-Mixed success but
in Australia and the
USA it has increased
precipitation by 10-
-In Urban areas
precipitation can be
increased by 10%
due to extra
pollutants in the air
The influence of human activity on the
The human impact on evaporation and
evapotranspiration is relatively small in relation to the
rest of the hydrological cycle but nevertheless important.
There are a number of impacts:
Dams: the construction of large dams have increased
evaporation. For example: Lake Nasser behind the
Aswan Dam loses up to a third of water due to
evaporation. Water loss can be reduced by using
chemical sprays or covering the dam in a form of plastic.
Urbanisation: Leads to a huge reduction in
evapotranspiration due to the lack of vegetation. There
may also be a slight increase in evaporation because of
higher temperatures and increased surface storage.
The influence of human activity on the
If a river’s drainage basin or floodplain has been heavily urbanised,
a river becomes much more prone to flooding. Urbanisation
(generally) involves the laying down of tarmac and concrete,
impermeable substances that will increase surface runoff into the
river and therefore increase the river’s discharge.
Urbanisation often involves deforestation. This (obviously) reduces
vegetation cover, reducing infiltration and increasing surface runoff
into a river.
To stop roads and streets from flooding, humans will often build
storm drains that collect rainwater and channel it into a river or
stream. Humans will often send this water to the local river or
stream so, although roads and streets won’t be flooded by rainwater
the entire town will be as the rainwater enters the river much faster
than it would without the storm drains.
Flooding: (Physical Factors)
Flooding occurs when a river’s discharge exceeds its channel’s volume causing the river to
overflow onto the area surrounding the channel known as the floodplain. The increase in
discharge can be triggered by several events. The most common cause of flooding is prolonged
rainfall. If it rains for a long time, the ground will become saturated and the soil will no longer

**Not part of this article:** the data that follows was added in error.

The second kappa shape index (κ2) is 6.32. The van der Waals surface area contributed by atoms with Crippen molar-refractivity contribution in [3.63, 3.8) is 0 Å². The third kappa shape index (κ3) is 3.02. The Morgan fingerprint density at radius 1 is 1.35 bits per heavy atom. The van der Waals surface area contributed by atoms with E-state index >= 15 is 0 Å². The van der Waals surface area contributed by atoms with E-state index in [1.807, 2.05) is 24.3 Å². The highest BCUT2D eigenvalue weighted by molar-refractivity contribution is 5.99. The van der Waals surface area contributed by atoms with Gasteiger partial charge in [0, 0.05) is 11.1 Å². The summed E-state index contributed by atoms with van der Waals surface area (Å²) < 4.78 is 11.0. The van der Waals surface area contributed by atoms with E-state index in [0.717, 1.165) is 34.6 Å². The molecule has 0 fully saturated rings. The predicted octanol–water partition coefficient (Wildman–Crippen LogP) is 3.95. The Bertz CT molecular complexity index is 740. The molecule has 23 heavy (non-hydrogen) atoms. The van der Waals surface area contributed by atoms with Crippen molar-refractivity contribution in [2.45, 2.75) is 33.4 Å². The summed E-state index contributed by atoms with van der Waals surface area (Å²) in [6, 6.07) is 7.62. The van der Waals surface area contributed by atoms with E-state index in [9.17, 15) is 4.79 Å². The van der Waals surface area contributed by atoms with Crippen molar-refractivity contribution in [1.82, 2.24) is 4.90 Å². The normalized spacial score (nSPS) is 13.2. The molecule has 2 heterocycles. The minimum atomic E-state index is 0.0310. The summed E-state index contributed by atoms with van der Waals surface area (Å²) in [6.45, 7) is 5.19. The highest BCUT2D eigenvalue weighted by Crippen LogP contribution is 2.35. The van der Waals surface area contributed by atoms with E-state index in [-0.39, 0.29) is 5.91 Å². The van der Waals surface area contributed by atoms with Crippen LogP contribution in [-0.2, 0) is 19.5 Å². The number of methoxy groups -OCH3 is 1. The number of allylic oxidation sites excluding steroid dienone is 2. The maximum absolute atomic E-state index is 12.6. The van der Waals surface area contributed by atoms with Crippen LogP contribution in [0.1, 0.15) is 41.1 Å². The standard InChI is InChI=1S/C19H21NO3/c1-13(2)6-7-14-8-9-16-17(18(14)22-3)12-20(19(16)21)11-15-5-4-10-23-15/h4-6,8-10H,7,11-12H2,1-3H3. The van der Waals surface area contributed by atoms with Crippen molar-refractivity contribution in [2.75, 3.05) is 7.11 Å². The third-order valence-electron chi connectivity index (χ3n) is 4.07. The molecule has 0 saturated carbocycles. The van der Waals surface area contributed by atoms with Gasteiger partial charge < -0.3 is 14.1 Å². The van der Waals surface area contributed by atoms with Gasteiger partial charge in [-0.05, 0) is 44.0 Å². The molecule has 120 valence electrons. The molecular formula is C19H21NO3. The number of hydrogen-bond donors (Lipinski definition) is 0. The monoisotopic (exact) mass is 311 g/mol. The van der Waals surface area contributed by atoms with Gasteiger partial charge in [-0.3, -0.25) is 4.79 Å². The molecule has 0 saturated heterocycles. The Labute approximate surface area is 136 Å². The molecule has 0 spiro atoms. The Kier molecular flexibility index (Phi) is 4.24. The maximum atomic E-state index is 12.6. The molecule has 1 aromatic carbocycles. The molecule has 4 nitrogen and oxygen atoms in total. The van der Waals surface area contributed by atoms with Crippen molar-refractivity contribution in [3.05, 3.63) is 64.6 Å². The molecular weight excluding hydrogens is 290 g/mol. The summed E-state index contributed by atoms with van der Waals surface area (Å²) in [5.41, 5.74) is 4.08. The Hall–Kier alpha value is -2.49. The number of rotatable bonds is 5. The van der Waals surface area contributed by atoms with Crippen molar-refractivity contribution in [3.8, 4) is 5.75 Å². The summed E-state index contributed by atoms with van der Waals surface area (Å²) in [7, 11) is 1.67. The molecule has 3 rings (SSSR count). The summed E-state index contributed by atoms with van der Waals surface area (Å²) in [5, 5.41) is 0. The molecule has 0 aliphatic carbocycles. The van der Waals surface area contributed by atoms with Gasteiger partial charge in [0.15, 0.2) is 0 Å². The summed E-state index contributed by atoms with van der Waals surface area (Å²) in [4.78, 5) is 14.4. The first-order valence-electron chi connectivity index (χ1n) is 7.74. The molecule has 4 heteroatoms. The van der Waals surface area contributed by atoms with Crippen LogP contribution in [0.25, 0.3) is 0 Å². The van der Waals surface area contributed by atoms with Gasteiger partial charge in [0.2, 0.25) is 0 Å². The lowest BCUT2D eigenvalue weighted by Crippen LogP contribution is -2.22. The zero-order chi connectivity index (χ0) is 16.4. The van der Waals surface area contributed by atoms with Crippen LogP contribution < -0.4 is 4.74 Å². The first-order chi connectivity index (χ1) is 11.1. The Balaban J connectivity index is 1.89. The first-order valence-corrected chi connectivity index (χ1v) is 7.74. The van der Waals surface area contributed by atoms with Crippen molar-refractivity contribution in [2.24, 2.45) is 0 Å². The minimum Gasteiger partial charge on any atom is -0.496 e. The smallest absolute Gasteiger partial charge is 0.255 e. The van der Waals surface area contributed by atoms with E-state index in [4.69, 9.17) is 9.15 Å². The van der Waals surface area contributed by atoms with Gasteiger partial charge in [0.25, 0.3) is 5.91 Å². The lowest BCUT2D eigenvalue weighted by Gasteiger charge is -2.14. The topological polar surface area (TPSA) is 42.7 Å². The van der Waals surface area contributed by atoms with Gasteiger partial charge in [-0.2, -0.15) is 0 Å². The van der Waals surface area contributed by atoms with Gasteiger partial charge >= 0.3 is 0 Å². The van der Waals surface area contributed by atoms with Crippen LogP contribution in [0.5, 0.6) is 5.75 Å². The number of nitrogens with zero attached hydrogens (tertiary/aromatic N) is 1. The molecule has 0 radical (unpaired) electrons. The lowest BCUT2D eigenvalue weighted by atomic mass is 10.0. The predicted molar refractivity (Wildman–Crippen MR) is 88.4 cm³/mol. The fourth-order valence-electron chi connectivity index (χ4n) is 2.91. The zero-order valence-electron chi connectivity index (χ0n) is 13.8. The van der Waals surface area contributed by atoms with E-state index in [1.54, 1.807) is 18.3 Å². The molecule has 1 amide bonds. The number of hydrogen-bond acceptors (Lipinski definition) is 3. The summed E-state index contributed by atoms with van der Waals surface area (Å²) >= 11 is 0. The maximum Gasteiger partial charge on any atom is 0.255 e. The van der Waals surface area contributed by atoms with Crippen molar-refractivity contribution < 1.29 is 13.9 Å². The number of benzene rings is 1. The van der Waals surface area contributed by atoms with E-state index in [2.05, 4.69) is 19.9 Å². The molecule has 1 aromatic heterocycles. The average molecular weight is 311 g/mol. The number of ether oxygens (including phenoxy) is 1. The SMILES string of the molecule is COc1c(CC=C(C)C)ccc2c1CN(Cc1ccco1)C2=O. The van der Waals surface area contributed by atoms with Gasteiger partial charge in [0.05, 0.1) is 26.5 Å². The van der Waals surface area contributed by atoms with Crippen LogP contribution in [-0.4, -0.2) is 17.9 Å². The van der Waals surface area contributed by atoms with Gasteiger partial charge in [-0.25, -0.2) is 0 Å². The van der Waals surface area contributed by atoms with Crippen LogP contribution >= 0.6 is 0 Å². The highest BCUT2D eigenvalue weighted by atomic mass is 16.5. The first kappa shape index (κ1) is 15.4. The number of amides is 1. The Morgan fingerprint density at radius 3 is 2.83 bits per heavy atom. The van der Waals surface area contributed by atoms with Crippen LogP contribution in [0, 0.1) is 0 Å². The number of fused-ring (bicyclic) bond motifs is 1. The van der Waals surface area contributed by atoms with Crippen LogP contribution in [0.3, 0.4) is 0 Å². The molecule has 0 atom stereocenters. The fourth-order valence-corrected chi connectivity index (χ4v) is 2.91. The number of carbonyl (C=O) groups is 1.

be able to store water leading to increased surface runoff. Rainwater will enter the river much
faster than it would if the ground wasn’t saturated leading to higher discharge levels and floods.
As well as prolonged rainfall, brief periods of heavy rain can also lead to floods. If there’s a
sudden “burst” of heavy rain, the rainwater won’t be able to infiltrate fast enough and the water
will instead enter the river via surface runoff. This leads to a sudden and large increase in the
river’s discharge which can result in a flash flood.
Although many floods are triggered directly by precipitation just a few hours after it falls some
floods can be triggered by precipitation that fell many months ago. Precipitation that falls as
snow can remain as snow on the ground until it melts. This mightn’t be until the end of winter,
so potentially several months. When the snow does melt, large volumes of meltwater will enter
the river increasing its discharge and triggering floods. These floods are often annual, occurring
every year when snow melts in the spring. In Bangladesh, for example, melting snow in the
Himalayas triggers annual floods in the summer.
Flash floods can also be triggered by slightly more catastrophic events. Erupting volcanoes can
trigger very large flash floods called jökulhlaups when glaciers are partially or even fully melted
by an erupting volcano or some other form of geothermal activity. The meltwater can enter
rivers and greatly increase the river’s discharge leading to a flood. The eruption of
Eyjafjallajökull1 in 2010 triggered jökulhlaups as the volcano had been capped by a glacier that
melted when it erupted. Similarly earthquakes can bring about landslides – loosened soil may
be deposited in rivers causing overflowing.
Effects of flooding
Flooding can have numerous social, economic and environmental effects that can vary